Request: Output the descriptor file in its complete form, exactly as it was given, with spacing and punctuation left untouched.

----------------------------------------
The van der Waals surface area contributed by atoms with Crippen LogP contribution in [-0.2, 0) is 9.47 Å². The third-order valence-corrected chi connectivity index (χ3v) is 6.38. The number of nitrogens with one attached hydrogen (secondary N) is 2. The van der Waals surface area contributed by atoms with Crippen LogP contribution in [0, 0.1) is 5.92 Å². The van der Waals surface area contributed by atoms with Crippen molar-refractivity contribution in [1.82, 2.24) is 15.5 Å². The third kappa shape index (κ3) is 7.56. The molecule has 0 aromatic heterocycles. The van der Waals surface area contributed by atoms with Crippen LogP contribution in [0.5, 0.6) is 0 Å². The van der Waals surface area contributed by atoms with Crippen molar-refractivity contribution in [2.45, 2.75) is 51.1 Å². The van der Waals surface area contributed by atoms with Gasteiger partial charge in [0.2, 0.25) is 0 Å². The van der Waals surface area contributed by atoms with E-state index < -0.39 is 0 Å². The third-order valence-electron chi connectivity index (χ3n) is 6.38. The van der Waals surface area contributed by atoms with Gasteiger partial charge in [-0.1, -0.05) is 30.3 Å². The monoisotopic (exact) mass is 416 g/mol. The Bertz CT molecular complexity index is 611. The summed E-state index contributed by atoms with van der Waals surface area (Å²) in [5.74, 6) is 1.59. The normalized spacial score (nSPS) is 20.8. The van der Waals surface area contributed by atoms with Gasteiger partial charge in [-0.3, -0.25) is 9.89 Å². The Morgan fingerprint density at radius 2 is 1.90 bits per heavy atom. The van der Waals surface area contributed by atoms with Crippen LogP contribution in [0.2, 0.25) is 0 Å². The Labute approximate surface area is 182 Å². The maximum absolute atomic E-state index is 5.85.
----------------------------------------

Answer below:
The van der Waals surface area contributed by atoms with Crippen LogP contribution in [-0.2, 0) is 9.47 Å². The third-order valence-corrected chi connectivity index (χ3v) is 6.38. The number of nitrogens with one attached hydrogen (secondary N) is 2. The van der Waals surface area contributed by atoms with Crippen LogP contribution in [0, 0.1) is 5.92 Å². The van der Waals surface area contributed by atoms with Crippen molar-refractivity contribution in [1.82, 2.24) is 15.5 Å². The third kappa shape index (κ3) is 7.56. The molecule has 0 aromatic heterocycles. The van der Waals surface area contributed by atoms with Crippen LogP contribution in [0.5, 0.6) is 0 Å². The van der Waals surface area contributed by atoms with Crippen molar-refractivity contribution in [2.45, 2.75) is 51.1 Å². The van der Waals surface area contributed by atoms with Gasteiger partial charge in [0.2, 0.25) is 0 Å². The van der Waals surface area contributed by atoms with E-state index < -0.39 is 0 Å². The third-order valence-electron chi connectivity index (χ3n) is 6.38. The van der Waals surface area contributed by atoms with Gasteiger partial charge in [-0.1, -0.05) is 30.3 Å². The monoisotopic (exact) mass is 416 g/mol. The Bertz CT molecular complexity index is 611. The summed E-state index contributed by atoms with van der Waals surface area (Å²) in [5.74, 6) is 1.59. The normalized spacial score (nSPS) is 20.8. The van der Waals surface area contributed by atoms with Gasteiger partial charge in [-0.3, -0.25) is 9.89 Å². The Morgan fingerprint density at radius 2 is 1.90 bits per heavy atom. The van der Waals surface area contributed by atoms with Crippen LogP contribution in [0.2, 0.25) is 0 Å². The Labute approximate surface area is 182 Å². The maximum absolute atomic E-state index is 5.85.